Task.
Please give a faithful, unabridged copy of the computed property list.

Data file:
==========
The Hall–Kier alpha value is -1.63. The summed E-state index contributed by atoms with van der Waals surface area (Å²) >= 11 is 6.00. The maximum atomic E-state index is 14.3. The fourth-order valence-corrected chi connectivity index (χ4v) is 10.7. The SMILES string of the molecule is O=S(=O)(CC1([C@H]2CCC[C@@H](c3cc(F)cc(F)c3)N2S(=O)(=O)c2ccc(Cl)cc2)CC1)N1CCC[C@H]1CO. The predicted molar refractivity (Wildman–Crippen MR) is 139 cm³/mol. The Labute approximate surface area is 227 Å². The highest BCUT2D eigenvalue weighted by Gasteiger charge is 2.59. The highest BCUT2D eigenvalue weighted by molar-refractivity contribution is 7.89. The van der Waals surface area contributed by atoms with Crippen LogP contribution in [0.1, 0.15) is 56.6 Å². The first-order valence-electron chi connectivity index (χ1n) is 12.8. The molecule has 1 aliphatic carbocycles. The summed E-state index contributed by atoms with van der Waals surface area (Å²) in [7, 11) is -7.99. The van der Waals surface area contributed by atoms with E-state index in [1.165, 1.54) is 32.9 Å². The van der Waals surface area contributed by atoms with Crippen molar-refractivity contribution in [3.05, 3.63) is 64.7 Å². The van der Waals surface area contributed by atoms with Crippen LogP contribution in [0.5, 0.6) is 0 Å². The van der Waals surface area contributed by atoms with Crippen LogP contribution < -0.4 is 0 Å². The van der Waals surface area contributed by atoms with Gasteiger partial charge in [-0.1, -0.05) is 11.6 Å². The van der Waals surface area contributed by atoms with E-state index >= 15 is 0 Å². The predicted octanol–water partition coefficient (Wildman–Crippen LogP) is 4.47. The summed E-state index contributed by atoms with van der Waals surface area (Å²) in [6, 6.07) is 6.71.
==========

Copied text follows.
The Hall–Kier alpha value is -1.63. The summed E-state index contributed by atoms with van der Waals surface area (Å²) >= 11 is 6.00. The maximum atomic E-state index is 14.3. The fourth-order valence-corrected chi connectivity index (χ4v) is 10.7. The SMILES string of the molecule is O=S(=O)(CC1([C@H]2CCC[C@@H](c3cc(F)cc(F)c3)N2S(=O)(=O)c2ccc(Cl)cc2)CC1)N1CCC[C@H]1CO. The predicted molar refractivity (Wildman–Crippen MR) is 139 cm³/mol. The Labute approximate surface area is 227 Å². The highest BCUT2D eigenvalue weighted by Gasteiger charge is 2.59. The highest BCUT2D eigenvalue weighted by molar-refractivity contribution is 7.89. The van der Waals surface area contributed by atoms with Crippen LogP contribution in [0.1, 0.15) is 56.6 Å². The first-order valence-electron chi connectivity index (χ1n) is 12.8. The molecule has 1 aliphatic carbocycles. The summed E-state index contributed by atoms with van der Waals surface area (Å²) in [7, 11) is -7.99. The van der Waals surface area contributed by atoms with E-state index in [1.165, 1.54) is 32.9 Å². The van der Waals surface area contributed by atoms with Crippen molar-refractivity contribution in [3.05, 3.63) is 64.7 Å². The van der Waals surface area contributed by atoms with Crippen LogP contribution in [0.5, 0.6) is 0 Å². The van der Waals surface area contributed by atoms with Crippen LogP contribution < -0.4 is 0 Å². The van der Waals surface area contributed by atoms with Gasteiger partial charge in [-0.1, -0.05) is 11.6 Å². The van der Waals surface area contributed by atoms with E-state index >= 15 is 0 Å². The predicted octanol–water partition coefficient (Wildman–Crippen LogP) is 4.47. The summed E-state index contributed by atoms with van der Waals surface area (Å²) in [6, 6.07) is 6.71.